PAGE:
Members of the party belong either to Scheduled Class (SC) or Other Backward Class (OBC), and have left their jobs “to join the revolution”.
A group of 50 alumnus from IIT Delhi, Kharagur, and Madras, and some from NIT and other universities is preparing to float the Bahujan Azad Party as a national party.
Vikrant Vatsal was only 11 when on a parched summer’s day he was denied water in Bihar’s Muzaffarpur district by a man belonging to an ‘upper’ caste. He was returning from school and was headed to the nearest hand pump to drink water but a middle-aged man came out of a house and started calling him names, recalls the 28-year-old IITian.
“They denied me water because I belong to the OBC category and the pump belonged to ‘upper’ caste people,” he said. This was the first in a series of experiences Mr Vatsal has had of the way backward classes are treated in this country. A Delhi IIT alumni, he is now one of the founding members of a political party, to be launched soon, to uplift the marginalised sections of society.
A group of around 50 alumnus from IIT Delhi, Kharagur, and Madras, and some from NIT and other universities is preparing to float the Bahujan Azad Party (BAP), as a national party. They have applied to get the party registered with the Election Commission.
“When the incident happened to me in class 6, I realised this has happened often with almost everyone in my community and we are made to feel like less deserving members of society,” said Mr Vatsal.
Most members of the party belong either to Scheduled Class (SC) or Other Backward Class (OBC), have left their jobs “to join the revolution”, and bring the marginalised sections — SC, ST, OBC, women, and so on, into the mainstream.
“Each and every party, be it BJP or Congress, ruling the country since independence has been trying to bring them (backward classes) into the mainstream and somehow they have failed miserably because that is not a prime issue for them. So we have decided to work for these people,” said Naveen Kumar, the president-in-waiting of the party.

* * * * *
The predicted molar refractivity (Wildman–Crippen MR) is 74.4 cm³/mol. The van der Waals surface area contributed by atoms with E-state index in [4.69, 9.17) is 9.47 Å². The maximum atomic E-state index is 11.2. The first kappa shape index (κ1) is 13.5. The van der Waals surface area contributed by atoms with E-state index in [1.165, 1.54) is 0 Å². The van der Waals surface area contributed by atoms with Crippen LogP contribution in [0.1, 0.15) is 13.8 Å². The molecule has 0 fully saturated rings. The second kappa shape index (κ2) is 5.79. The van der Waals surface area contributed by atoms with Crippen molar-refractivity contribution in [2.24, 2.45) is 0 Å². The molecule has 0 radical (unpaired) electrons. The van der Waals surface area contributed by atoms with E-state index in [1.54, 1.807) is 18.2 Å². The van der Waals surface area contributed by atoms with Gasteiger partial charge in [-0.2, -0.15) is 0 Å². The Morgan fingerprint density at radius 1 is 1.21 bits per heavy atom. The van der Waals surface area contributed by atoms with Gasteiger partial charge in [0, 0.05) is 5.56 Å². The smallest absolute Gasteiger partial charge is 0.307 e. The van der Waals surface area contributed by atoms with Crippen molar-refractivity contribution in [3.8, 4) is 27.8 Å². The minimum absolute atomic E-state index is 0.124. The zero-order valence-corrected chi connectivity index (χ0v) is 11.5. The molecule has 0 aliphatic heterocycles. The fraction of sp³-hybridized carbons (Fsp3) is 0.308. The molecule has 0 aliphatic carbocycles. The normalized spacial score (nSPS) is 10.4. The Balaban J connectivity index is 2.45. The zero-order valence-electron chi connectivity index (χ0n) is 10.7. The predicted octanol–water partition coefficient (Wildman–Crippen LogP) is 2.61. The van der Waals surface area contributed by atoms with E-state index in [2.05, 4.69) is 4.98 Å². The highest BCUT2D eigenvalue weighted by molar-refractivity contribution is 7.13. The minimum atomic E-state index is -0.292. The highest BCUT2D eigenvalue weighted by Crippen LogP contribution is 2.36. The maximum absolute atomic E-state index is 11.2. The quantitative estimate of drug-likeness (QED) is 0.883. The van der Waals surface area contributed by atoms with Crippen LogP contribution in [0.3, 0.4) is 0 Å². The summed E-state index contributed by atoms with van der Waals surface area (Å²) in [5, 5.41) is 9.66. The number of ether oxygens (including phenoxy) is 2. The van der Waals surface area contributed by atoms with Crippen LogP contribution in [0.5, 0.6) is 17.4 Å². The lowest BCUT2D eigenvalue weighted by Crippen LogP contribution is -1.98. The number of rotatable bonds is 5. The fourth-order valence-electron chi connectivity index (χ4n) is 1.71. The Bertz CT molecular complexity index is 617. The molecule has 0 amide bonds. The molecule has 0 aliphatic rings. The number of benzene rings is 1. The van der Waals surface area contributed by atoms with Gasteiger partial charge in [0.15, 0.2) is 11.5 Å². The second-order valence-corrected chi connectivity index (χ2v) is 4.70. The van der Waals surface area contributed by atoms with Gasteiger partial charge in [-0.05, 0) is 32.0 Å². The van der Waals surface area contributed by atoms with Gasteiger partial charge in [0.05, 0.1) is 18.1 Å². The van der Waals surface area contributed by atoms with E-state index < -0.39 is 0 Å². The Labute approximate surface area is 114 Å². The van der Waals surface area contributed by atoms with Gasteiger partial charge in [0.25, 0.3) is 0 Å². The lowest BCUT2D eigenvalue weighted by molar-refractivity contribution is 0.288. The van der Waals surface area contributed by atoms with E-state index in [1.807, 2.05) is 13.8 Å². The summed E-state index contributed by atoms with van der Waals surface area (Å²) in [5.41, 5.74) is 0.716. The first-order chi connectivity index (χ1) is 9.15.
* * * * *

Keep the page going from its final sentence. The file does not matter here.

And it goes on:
Looking to fight the 2020 Assembly elections in Bihar, the party’s main focus will be improving the educational infrastructure there. Most of the me-mbers are from Bihar and were either in jobs or were preparing for UPSC and have left their jobs to work full-time for BAP. The average age of the members is 27 years. Mr Kumar, who gra-duated from IIT-Delhi in 2015 in textile technology just turned 26 on April 14.
Are they inspired by Arvind Kejriwal and the formation of the Aam Aadmi Party (AAP)? Mr Kumar replied that they were once a part of the agitation started by Anna Hazare and also supported the AAP in its initial days but were disillusioned. “Many of us were preparing for UPSC and some were already working in the social sector. While we were preparing, we researched a lot and came to know that there is hardly any representation at higher levels like in the judiciary, executive, and academia from our communities. Then incidents like the one in Saharanpur happened and we decided it can’t go on like this and we have to do something about it,” said Mr Kumar, who hails from Sitamarhi district in Bihar.
Many of the members, including Naveen Kumar and Vikrant Vatsal, have been running Mauka Foundation, an NGO which coaches underprivileged kids for the IITs at Re 1 per month. But they believe that underprivileged communities cannot be uplifted by this work alone, which is why they decided to enter politics.
Naveen Kumar says he never had the opportunity to excel in studies because the infrastructure in his district was very poor.
“The education system in Bihar is in a deplorable state. We believe that education is one field from where we can bring people into the mainstream and this is the first and core issue we are going to raise in Bihar.”
Mr Kumar believes that the new party will get enough support.
“Many of the majority community in Bihar right now, and educated people, are welcoming our work and telling us that the state needs people like us.”
In fact, he said that the educated class is becoming a medium for the party to spread the word among the marginalised about a ‘group of IITians’ who are coming to the state.
“We have got this tag of a group of IITians which is helping us. We have received calls from former defence and Army officers saying that they are hopeful about us and asking us to maintain our dignity and honesty,” he said.
Currently, the group is targeting the youth studying in hostels in Bihar and talking to them about their contribution to “building the nation”.
“Also there are many social activists at district and block level who are not affiliated to any party and are also spreading the word about our work.”
Asked about funding, Mr Kumar said that about 50-100 people, who are supporting the party from outside, are still in their jobs and providing financial support and working as think tanks.
The IITian said that the group is also getting a good response from alumni belonging to West Bengal and Rajasthan and their next stop after Bihar will be these states.